Record Number Of Flamingos Take Over India’s Largest City And Paint It Pink During Lockdown

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While a third of the entire world is facing numerous challenges due to the coronavirus pandemic, many parts of the planet have witnessed a return of nature due to the strict lockdown measures.

Numerous animals have apparently enjoyed this break, and India’s largest city, Mumbai, has now been taken over by flamingos!

Tens of thousands of the majestic large pink birds have been arriving recently, with many of them overrunning urban areas.

They have traditionally migrated to Mumbai metropolis during the October to March feeding and breeding season, but the calm and deserted streets have now boosted their population and have become their temporary home.

Deepak Apte, the director of the BNHS, explained that the lockdown measures this year “is giving these birds peace for roosting, no disturbance in their attempt to obtain food and overall encouraging habitat.”

He added that the successful breeding season two years ago and the destruction of wetlands on India’s eastern seafront might have contributed to the increase as well.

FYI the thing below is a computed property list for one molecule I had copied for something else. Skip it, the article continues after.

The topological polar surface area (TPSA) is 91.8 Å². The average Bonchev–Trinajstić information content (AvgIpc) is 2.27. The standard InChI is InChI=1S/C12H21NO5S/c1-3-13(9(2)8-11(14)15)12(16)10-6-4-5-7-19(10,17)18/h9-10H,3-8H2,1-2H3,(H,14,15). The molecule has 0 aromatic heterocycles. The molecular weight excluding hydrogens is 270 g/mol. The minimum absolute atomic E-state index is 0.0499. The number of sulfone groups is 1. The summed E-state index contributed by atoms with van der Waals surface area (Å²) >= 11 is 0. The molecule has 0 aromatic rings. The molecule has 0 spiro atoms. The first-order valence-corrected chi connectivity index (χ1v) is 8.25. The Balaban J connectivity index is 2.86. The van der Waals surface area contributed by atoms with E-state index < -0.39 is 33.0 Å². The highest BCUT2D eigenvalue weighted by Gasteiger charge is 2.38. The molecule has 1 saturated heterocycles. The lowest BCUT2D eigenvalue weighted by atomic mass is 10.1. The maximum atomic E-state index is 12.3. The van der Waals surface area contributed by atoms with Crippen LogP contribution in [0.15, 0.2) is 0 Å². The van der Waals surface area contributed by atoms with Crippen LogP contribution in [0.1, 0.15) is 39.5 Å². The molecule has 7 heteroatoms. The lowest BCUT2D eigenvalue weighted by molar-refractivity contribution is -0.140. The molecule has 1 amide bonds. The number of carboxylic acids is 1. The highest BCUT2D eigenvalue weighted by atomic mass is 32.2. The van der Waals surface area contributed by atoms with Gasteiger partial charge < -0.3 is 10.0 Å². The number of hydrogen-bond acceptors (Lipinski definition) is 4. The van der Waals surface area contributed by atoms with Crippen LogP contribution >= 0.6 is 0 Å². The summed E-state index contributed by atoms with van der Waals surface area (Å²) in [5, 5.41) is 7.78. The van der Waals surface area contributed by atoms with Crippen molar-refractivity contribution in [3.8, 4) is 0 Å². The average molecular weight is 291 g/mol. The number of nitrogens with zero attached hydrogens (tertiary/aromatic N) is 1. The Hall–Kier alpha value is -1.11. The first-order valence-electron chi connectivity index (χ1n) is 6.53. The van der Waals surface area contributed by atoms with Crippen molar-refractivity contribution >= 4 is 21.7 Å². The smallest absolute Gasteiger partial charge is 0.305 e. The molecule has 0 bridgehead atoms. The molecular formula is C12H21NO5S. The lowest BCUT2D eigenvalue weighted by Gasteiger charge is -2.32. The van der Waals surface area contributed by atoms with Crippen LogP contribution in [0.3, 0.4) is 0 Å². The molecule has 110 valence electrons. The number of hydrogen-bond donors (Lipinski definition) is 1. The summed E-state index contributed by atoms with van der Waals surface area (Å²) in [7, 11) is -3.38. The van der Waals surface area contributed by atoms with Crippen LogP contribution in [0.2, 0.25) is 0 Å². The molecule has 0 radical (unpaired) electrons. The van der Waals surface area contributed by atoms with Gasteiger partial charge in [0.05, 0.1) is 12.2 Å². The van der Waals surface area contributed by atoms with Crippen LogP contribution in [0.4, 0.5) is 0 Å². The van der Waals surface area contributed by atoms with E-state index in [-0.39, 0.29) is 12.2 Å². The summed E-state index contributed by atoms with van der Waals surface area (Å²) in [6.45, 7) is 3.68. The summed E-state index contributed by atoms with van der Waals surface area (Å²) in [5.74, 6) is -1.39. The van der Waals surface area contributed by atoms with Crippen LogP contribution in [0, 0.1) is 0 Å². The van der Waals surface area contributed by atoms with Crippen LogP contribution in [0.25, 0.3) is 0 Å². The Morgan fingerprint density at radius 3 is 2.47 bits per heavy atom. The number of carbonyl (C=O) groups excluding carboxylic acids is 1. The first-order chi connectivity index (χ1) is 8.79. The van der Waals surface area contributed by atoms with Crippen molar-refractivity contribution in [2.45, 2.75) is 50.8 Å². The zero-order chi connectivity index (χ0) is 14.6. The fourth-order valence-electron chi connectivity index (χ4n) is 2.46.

People started sharing photos online, showing flamingos lounging on the apartment buildings above the city’s wetlands and along the mudflats of Thane Creek, and painting the wetlands pink.

The large pink birds have been migrating to the city for their feeding and breeding season between October and March since the 1980s.

The Bombay Natural History Society (BNHS) explains that the Mumbai Metropolitan Region (MMR) is the second-largest habitat of flamingos along the west coast after Kutch, Gujarat, and they have started monitoring their numbers since May 2018, under a 10-year exercise.

This year, as BNHS researchers weren’t obviously unable to conduct field research and count the flamboyance of flamingos in person, they divided large-scale photographs into grids to digitally estimate the number of birds. They eventually concluded that over 150,000 flamingos made Mumbai their home in April, which is 25% more than last year.

Moreover, algae and plankton that comprise the diet of flamingos have proliferated due to the reduced discharge of industrial waste and increased sewage from homes.

According to BNHS Director Deepak Apte:

“A major reason for the large numbers is also the large flocks of juveniles moving to these sites, following the successful breeding documented two years ago.

Additionally, the lockdown is giving these birds peace for roosting, no disturbance in their attempt to obtain food, and overall encouraging habitat.”

Additionally, the Swiss-based air quality technology company IQAir reported that the air quality in March in Mumbai metropolitan area was the best ever recorded in 2020, and April 2020 was also on track to be the best April on record.

Local resident Sunil Agarwal said:

 “The lockdown will at least prompt people to focus on what is around them, which they had been taking for granted, and hopefully this site will be declared a flamingo sanctuary soon.”

Sources:
time.com
www.cbsnews.com
people.com
www.sciencetimes.com